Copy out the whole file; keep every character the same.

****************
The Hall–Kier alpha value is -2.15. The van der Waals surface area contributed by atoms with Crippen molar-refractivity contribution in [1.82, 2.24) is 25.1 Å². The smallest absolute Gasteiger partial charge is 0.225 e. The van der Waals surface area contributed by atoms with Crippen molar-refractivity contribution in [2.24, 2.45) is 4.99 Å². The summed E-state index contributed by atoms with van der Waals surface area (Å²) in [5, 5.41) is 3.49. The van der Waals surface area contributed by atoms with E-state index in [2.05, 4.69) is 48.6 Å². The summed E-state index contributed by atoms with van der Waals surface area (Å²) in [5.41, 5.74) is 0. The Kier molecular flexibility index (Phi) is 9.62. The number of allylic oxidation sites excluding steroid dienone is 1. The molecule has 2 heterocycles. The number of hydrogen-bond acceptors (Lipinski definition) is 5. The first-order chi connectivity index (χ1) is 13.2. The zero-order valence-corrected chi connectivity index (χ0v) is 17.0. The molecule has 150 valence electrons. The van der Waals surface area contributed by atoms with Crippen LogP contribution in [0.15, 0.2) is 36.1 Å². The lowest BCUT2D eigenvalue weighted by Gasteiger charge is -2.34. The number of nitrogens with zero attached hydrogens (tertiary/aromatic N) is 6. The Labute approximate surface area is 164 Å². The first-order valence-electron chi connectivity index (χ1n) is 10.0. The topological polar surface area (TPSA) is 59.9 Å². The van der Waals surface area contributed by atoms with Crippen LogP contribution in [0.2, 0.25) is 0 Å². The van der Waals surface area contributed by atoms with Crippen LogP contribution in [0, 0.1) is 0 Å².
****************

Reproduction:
The Hall–Kier alpha value is -2.15. The van der Waals surface area contributed by atoms with Crippen molar-refractivity contribution in [1.82, 2.24) is 25.1 Å². The smallest absolute Gasteiger partial charge is 0.225 e. The van der Waals surface area contributed by atoms with Crippen molar-refractivity contribution in [2.24, 2.45) is 4.99 Å². The summed E-state index contributed by atoms with van der Waals surface area (Å²) in [5, 5.41) is 3.49. The van der Waals surface area contributed by atoms with E-state index in [2.05, 4.69) is 48.6 Å². The summed E-state index contributed by atoms with van der Waals surface area (Å²) in [5.41, 5.74) is 0. The Kier molecular flexibility index (Phi) is 9.62. The number of allylic oxidation sites excluding steroid dienone is 1. The molecule has 2 heterocycles. The number of hydrogen-bond acceptors (Lipinski definition) is 5. The first-order chi connectivity index (χ1) is 13.2. The zero-order valence-corrected chi connectivity index (χ0v) is 17.0. The molecule has 150 valence electrons. The van der Waals surface area contributed by atoms with Crippen LogP contribution in [0.15, 0.2) is 36.1 Å². The lowest BCUT2D eigenvalue weighted by Gasteiger charge is -2.34. The number of nitrogens with zero attached hydrogens (tertiary/aromatic N) is 6. The Labute approximate surface area is 164 Å². The first-order valence-electron chi connectivity index (χ1n) is 10.0. The topological polar surface area (TPSA) is 59.9 Å². The van der Waals surface area contributed by atoms with Crippen LogP contribution in [0.2, 0.25) is 0 Å². The van der Waals surface area contributed by atoms with Crippen LogP contribution in [0, 0.1) is 0 Å².